By: Will Burchfield
The mood around a basketball team, an athletic department and a university at large came into grim focus on Friday night when Tom Izzo was asked a plain, clerical question.
In the wake of Michigan State losing both its president and its athletic director, both in decidedly unceremonious fashion, to whom does Izzo answer?
“Probably my wife,” Izzo said flatly, which drew laughter from a couple media members in a packed press room at the Breslin Center.
But Izzo, typically in a jaunty mood after a win, was in no mood for levity. He fixed his gaze in the direction of the offenders and offered a stern reprimand, like a father to his child.
“That wasn’t even meant to be funny,” Izzo said, “because it’s not a funny moment.”
Silence reclaimed the room.
It was another dark day in what’s been a dark fortnight at Michigan State. Amid growing evidence that the university egregiously mishandled the Larry Nassar case, it was reported on Friday that the football and basketball programs have been riddled with sexual assault allegations over the past several years — allegations that were mostly swept under the rug.
What’s emerged is the portrait of a university that prioritizes its image and its athletic department over the safety of its female students.
Mark Dantonio spoke to the media early Friday evening, calling the allegations that he mishandled sexual assault complaints “absolutely false,” and later that night, after the Spartans had knocked off Wisconsin, it was Izzo’s turn.
He was less declarative than his counterpart.
“I’ve seen the report, it came out a little late for me,” Izzo said. “It’s been an interesting two days with the things that have gone on and still trying to prepare for a game, so I’ll hold judgment on that until I really get a chance to sit down and look at everything.”
He added, “We will cooperate with any investigation going forward, as we have always done. That’s about all I have to say about it.”
Izzo faced follow-up questions about when he learned of the sexual assault allegations described in Friday’s Outside the Lines report, whether the university is in need of a culture change, and how his opinion has changed of former president Lou Ann Simon, who he endorsed last week. In each case, he declined to answer.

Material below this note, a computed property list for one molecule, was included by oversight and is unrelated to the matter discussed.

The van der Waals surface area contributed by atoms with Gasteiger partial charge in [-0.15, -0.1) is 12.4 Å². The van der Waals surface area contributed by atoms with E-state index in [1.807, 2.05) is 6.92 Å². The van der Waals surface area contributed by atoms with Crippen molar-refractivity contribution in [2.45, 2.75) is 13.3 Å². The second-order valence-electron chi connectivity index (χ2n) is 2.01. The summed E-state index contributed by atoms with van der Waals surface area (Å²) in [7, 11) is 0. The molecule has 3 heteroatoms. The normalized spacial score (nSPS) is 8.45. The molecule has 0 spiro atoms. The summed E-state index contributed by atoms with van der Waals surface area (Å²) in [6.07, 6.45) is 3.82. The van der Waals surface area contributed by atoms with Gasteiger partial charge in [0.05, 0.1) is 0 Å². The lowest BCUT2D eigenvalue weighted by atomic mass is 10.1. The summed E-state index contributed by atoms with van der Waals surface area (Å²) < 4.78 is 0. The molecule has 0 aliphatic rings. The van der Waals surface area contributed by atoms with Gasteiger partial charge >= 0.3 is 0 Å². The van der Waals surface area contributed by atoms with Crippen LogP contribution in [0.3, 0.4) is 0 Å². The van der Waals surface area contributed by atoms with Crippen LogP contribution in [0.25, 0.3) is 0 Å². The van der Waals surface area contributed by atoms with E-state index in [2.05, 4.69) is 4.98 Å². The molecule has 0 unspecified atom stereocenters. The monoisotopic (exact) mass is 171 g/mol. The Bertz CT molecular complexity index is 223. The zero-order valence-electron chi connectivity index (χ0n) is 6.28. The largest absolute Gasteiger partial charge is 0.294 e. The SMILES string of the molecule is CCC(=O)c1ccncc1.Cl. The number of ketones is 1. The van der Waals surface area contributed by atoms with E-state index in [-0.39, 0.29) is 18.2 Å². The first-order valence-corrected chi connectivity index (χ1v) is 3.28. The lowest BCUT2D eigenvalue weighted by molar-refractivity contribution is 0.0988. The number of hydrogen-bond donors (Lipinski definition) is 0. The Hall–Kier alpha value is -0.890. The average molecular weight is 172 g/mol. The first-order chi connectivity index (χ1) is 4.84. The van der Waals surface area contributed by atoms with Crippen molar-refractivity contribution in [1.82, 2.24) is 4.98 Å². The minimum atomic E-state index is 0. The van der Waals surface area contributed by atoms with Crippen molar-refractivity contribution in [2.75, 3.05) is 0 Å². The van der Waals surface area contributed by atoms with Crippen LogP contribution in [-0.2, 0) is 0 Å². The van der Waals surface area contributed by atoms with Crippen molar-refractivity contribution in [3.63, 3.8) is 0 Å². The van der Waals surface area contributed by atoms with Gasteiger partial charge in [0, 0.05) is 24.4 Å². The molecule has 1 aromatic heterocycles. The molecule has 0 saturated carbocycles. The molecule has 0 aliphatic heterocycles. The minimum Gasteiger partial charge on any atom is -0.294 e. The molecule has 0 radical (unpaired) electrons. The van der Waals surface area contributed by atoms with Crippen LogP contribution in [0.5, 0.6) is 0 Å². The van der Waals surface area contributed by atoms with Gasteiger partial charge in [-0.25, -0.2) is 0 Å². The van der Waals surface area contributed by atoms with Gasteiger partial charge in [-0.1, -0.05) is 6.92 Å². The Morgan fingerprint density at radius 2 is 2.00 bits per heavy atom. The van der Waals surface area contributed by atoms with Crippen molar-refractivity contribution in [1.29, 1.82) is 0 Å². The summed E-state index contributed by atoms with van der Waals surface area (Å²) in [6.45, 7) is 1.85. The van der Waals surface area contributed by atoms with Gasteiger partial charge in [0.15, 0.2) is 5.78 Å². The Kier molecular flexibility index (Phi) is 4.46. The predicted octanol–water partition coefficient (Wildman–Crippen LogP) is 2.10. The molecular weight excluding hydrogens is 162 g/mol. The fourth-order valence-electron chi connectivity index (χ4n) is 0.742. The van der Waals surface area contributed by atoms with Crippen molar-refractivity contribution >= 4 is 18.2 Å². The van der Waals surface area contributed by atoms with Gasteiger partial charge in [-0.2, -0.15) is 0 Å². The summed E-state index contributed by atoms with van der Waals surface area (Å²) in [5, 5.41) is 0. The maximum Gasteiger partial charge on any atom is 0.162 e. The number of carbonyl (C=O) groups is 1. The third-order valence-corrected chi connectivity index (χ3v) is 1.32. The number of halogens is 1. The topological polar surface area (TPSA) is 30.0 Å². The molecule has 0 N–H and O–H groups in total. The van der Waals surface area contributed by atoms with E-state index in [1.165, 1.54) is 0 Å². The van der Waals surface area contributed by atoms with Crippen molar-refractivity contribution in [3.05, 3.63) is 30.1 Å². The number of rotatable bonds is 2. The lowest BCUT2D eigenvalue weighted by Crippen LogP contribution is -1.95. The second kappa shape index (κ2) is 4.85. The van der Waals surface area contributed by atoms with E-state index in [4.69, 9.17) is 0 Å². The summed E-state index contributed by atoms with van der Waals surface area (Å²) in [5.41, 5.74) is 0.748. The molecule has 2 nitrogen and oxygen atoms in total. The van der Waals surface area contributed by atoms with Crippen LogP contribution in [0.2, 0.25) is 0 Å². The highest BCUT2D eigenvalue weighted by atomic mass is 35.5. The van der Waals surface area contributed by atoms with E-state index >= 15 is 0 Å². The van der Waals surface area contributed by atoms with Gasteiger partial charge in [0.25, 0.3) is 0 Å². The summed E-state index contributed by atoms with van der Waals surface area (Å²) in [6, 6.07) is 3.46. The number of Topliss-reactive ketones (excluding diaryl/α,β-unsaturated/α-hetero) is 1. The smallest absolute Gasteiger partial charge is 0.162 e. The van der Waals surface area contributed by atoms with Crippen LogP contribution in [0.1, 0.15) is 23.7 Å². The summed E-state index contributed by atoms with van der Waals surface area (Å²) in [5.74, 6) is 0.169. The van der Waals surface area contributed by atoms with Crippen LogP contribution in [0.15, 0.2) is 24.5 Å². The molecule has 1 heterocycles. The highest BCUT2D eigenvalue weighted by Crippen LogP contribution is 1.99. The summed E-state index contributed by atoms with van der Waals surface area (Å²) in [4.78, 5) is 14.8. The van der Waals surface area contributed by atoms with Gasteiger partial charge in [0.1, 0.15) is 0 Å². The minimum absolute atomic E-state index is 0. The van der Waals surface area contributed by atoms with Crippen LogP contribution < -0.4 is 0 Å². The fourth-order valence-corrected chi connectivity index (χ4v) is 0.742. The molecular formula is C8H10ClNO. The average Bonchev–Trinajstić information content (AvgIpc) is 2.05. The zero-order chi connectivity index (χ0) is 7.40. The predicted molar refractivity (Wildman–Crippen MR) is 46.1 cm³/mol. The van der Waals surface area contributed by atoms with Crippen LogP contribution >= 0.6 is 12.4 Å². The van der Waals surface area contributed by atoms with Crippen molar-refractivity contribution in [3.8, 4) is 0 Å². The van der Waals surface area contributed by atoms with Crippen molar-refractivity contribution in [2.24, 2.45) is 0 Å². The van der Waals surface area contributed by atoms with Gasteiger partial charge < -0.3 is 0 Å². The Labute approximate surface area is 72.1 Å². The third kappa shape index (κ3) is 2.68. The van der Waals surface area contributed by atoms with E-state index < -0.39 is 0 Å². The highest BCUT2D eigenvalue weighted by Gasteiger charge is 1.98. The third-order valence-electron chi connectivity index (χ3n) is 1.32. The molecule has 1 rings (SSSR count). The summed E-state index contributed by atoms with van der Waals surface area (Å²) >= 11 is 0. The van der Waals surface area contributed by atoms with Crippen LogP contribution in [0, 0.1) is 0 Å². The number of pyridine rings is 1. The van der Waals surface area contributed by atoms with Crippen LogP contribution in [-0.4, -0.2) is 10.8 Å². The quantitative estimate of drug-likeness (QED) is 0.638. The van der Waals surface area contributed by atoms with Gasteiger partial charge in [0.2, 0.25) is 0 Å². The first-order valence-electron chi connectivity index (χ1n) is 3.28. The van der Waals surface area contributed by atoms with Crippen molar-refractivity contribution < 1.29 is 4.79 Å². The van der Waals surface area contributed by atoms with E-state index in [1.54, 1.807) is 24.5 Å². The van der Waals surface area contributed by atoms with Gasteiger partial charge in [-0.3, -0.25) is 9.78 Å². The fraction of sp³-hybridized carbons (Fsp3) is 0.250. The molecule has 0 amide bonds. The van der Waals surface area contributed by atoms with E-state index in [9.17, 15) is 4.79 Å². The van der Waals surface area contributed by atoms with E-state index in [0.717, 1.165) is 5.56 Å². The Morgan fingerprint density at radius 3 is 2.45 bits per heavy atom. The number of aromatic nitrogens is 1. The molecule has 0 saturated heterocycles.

This came as little surprise after Izzo talked himself into trouble at the same podium last week when discussing the Nassar case. He went off-the-cuff in response to a reporter’s question, said something he didn’t mean and found himself under fire the ensuing day.
This time, he stuck to his written statement. And if there was one message he wanted to express, it was support for the victims of Nassar.
Izzo vows to help them heal.
“There’s nothing I’m going to say right now after a game in a press conference except that I support the survivors to the nth degree and I hope that I’m a big part of the healing process for them and our campus community. That’s what I hope I can do here since I’ve been here longer than anybody,” he said.
To that end, Izzo reached out to a victim’s father this week in an effort to relate, to empathize with his pain.
“To just kind of try to understand,” Izzo said, “We all, you all think you know what everybody goes through. I don’t think anybody had a clue what anybody went through because this horrific thing has not happened here before to many of us.”
In a press conference that lasted for about 11 minutes, Izzo fielded three questions on basketball. And even those were slanted toward the bigger issue at hand. (How did you keep your players focused with so much outside noise?) The coach put the situation into perspective when discussing his departed bosses, both of whom he worked with for over 20 years.
These are people he’s close with, people he admires.
“As far as who’s going to be president and who’s going to be athletic director, it would a shame for us to be worrying about that when we have to worry about what these students and people have been through,” Izzo said.
Changes have come to Michigan State, and several more are on the way. A purge of sorts is necessary. Rumors began swirling on Friday that Izzo could be part of the next wave of departures.
On a dark day, that was maybe the only thing the coach found amusing.
“Well,” Izzo said with a chuckle, “I’m not going anywhere, in my mind. I’m definitely not retiring. … I’m going to worry about my team, I’m going to worry about the survivors and I’m going to worry about what I do.”